Of course, there's another option altogether. A new Seagate Terabyte drive is $320, give or take. Add MacTheRipper or HandBreak and you're in business. Rent, Rip, Return. Watch the movie or show when you want to and throw it away when you're done. In essence, a delayed rental. Of course I'd prefer a more legit route, but I think that's up to the studios. I'm not about to watch shows on my computer. I want them on my TV, so the content the studios post online is useless to me.

The studios should be more worried about producing quality programming and films than forcing their customers to consume media by their rules. Let there be advertising-supported free content for those who don't want to pay and let those of us who would *gladly* pay do so for advertising-free content. There's room for different models. The studios need to stop being so greedy.

Oh well, until then, Netflix + MacTheRipper = No Hassle.

MacTheSpoon
Dec 7, 2007, 01:07 PM
Apple can add free TV episodes with embedded commercials, that's cool with me, as long as they keep the commercial-free versions available, too. It's probably a good idea and would increase the popularity of TV downloads a lot.

I think there's only so much Apple can do as far as movie purchases, though, a lot of the problem is with the studios. If I buy a movie I want to purchase something that I can watch at the very highest quality on my TV when I feel like it, with the option to buy DVD or HD formats (720x480 and 10 Mbps with surround sound, or 720p/1080p with full bitrate and surround sound), yet also be able to convert to an iPod size/bitrate if I want a portable version. And I'd want it cheaper than a DVD/HD-DVD/Blu-ray version if it didn't include the "bonus" features, and also because I wasn't paying for media and shipping costs.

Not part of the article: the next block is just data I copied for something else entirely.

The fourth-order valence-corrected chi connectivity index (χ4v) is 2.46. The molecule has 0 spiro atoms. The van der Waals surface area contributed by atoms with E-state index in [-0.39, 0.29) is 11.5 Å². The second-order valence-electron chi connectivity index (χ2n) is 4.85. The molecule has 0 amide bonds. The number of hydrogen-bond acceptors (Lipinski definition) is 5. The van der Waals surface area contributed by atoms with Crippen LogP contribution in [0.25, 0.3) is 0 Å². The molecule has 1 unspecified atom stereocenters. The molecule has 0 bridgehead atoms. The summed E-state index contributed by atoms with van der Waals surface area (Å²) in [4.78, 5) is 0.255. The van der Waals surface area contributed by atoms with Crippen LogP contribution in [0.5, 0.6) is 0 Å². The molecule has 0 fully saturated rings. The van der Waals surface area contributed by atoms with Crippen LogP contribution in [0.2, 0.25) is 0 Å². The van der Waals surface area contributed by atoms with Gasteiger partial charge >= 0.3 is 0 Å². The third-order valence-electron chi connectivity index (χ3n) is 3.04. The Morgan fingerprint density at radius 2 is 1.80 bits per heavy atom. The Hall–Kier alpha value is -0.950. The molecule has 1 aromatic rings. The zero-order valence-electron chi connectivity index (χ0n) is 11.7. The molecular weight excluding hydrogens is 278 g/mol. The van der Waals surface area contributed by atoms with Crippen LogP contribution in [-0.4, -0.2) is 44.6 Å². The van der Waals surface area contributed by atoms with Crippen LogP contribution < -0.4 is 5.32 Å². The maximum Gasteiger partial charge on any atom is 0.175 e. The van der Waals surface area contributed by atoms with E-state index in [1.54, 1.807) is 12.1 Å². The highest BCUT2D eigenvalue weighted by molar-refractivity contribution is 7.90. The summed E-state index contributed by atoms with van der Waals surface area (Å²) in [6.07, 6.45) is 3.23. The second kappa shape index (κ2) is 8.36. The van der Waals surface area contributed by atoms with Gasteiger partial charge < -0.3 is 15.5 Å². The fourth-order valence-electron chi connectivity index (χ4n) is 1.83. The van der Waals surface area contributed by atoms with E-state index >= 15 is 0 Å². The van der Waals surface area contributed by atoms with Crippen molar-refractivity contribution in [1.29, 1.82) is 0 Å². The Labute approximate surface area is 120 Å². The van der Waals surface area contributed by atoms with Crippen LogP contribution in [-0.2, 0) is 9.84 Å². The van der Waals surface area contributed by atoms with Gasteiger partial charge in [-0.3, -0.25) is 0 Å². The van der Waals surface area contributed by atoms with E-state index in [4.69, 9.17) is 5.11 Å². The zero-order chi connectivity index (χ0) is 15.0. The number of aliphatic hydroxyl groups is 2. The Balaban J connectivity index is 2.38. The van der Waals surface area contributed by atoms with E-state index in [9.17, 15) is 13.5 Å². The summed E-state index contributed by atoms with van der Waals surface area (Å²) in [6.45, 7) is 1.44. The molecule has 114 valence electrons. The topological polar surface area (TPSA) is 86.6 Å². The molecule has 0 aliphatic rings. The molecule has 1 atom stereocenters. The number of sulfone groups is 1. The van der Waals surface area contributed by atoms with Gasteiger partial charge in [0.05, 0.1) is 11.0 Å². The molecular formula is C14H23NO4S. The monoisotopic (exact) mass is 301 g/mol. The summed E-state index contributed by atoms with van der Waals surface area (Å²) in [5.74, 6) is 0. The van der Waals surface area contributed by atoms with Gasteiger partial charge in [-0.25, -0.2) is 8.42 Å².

The movie studios wouldn't want it to be cheaper, and wouldn't want it convertible to an iPod format, they'd want you to buy it twice, and Apple can't do anything about that, unless they want to start making their own films. So studios need to shoulder a lot of the blame for movie purchases not being more popular.

For rentals... I'd again want full DVD or HD quality for watching on my TV, with some way to convert to an iPod format.

As it is now, the iTunes movies are best purchased when you're in a rush, and only want to watch something on your iPod, but don't have the time to buy and convert a DVD. I think that's all Apple is aiming for, because movie studio restrictions prohibit them from really delivering a product that could threaten physical media sales.

(Also, most people in the USA don't have broadband, and that will have to change for online downloads to make serious inroads.)

skellener
Dec 7, 2007, 01:13 PM
This one is easy...no HD content for iTunes in 2008 = AppleTV dead. Add HD content (TV & Movies) and for movies, at least make them rentable and you might increase the base. If no HD and no movie rentals are coming, they might as well end of life the product in January.

skellener
Dec 7, 2007, 01:14 PM
free TV episodes with embedded commercials You can just watch TV for this.

JesterJJZ
Dec 7, 2007, 01:24 PM
Good, I hope video distribution fails. Hate the idea of compressed video. I can tolerate the Music Store eventhough I've hardly used it, but I like having a physical copy of the films I buy without the need to download and back them up myself. Plus they haven't solved the problem of including bonus features yet. The behind the scenes stuff is half the reason I buy DVDs anyway. On top of that I've stopped buying standard def and have strictly moved to HD.

SigmundFraud
Dec 7, 2007, 01:44 PM
iTunes/ iPod's success was founded primarily on a base of fair-use ripped CDs and illegal downloads, that consumers then built upon from the itunes store. The inclusion of mp3 compatibility was central to the ipod's success. Apple probably got away with pandering to pirates because at the time Apple would not have been considered a significant threat by the studios. By the time Apple came to dabble in video, Apple had emerged as the single biggest (legal) threat to incumbent media distribution companies. In having to establish a new video business, it looks like apple complied with industry concerns.